06. Pain

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Pain [ 3 , 4 , 57 ] is a painful and unpleasant sensation perceived by the body in response to a painful stimulus. Usually it is a warning signal from the body to indicate a threat to physical integrity.

The pain may also designate sufferings of sentimental (eg due to death), we will not treat this type of pain here.

Even if it is an unpleasant experience, the pain circuits play a vital role in our survival [ 48 , 187 ], since it is this feeling which forces us to act against our will to escape a potential danger.

Pain is the number one symptom in most diseases [ 208 , 209 ]. Its clinical description is of major interest to reach an accurate diagnosis and subsequently an adequate remedy. However, the pain can be so excessive and intolerable it becomes an evil in itself. Several therapeutic strategies can and should be developed to avoid the patient to suffer.

1. Pathophysiology of pain:

1.1. The periphery to the CNS:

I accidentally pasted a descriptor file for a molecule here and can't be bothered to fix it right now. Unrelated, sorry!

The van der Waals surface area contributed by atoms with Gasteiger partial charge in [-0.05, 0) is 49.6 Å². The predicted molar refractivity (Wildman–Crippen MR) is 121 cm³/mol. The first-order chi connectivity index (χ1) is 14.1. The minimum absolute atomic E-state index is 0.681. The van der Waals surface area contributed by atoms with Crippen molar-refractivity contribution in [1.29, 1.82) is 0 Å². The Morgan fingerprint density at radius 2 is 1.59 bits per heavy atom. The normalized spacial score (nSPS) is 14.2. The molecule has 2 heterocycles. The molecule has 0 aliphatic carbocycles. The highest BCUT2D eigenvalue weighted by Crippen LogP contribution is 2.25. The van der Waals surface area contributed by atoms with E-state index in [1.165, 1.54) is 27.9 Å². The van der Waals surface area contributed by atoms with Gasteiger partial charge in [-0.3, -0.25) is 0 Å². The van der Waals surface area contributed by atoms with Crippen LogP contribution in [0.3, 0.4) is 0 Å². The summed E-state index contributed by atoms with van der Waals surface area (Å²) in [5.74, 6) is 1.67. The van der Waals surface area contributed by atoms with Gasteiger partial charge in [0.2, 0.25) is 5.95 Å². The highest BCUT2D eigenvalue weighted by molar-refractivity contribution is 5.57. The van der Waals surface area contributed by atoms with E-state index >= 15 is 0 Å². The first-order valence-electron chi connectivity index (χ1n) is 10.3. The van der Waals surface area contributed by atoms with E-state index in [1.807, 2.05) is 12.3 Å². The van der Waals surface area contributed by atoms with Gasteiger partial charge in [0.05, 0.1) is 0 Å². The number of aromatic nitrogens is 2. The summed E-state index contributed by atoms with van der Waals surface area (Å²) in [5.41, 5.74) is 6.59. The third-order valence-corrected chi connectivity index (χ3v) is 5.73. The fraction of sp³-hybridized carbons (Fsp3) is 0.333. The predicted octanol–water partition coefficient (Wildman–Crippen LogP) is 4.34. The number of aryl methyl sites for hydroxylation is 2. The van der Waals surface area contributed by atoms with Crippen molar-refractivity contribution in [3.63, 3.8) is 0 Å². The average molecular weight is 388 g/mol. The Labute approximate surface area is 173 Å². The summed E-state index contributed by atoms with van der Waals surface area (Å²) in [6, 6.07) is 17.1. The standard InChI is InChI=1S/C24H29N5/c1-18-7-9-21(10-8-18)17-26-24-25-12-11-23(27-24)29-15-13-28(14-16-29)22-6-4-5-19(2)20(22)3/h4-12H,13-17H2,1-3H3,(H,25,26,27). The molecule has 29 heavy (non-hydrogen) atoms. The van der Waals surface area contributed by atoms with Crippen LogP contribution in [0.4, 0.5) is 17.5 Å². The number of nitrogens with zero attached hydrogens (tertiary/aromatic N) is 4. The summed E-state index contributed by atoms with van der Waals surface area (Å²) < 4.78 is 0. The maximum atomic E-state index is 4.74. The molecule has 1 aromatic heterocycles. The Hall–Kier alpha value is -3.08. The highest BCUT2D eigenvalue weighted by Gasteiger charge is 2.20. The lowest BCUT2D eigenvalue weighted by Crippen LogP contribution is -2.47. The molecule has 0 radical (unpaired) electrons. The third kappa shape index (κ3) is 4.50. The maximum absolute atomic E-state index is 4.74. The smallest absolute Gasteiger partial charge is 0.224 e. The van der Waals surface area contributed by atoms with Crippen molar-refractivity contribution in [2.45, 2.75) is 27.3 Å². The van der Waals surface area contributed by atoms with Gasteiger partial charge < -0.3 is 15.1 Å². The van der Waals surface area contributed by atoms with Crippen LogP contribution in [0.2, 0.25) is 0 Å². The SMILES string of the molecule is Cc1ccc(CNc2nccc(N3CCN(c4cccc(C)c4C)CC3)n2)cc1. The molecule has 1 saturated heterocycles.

The nociceptive [ 107 ] (painful) results from a painful stimulus to the nerve endings of skin structures [ 69 ], muscle, joint or visceral. This message is then conveyed by afferent nerve pathways to the CNS [ 1 , 4 ].

Polymodal nociceptors (activated by mechanical stimuli, thermal and chemical) and unmyelinated C-fibers play a major role in the detection, encoding the intensity and transmission of cutaneous pain. These are unmyelinated C fibers with a diameter less than 1 micron [ 3 ] and a speed below 2 m / s slow conduction. Other types of fibers are also involved in the conduction of nociceptive signals, for example A-delta fibers (myelinated bit) [ 57 ].

After their passage through the peripheral nerves, nociceptive afferent fibers join the central nervous system [ 41 ] in the posterior roots of the spinal cord or in the brainstem to the cranial nerves.

Substance P (main neurotransmitter in pain) and glutamate excite neurons in the dorsal horn of the spinal cord [ 1 , 38 , 107 ]. The nociceptive impulses then follows the spinothalamic pathway (extra-lemniscal) [ 145 specific] of thermal nociception.

1.2. Modulation of nociceptive messages: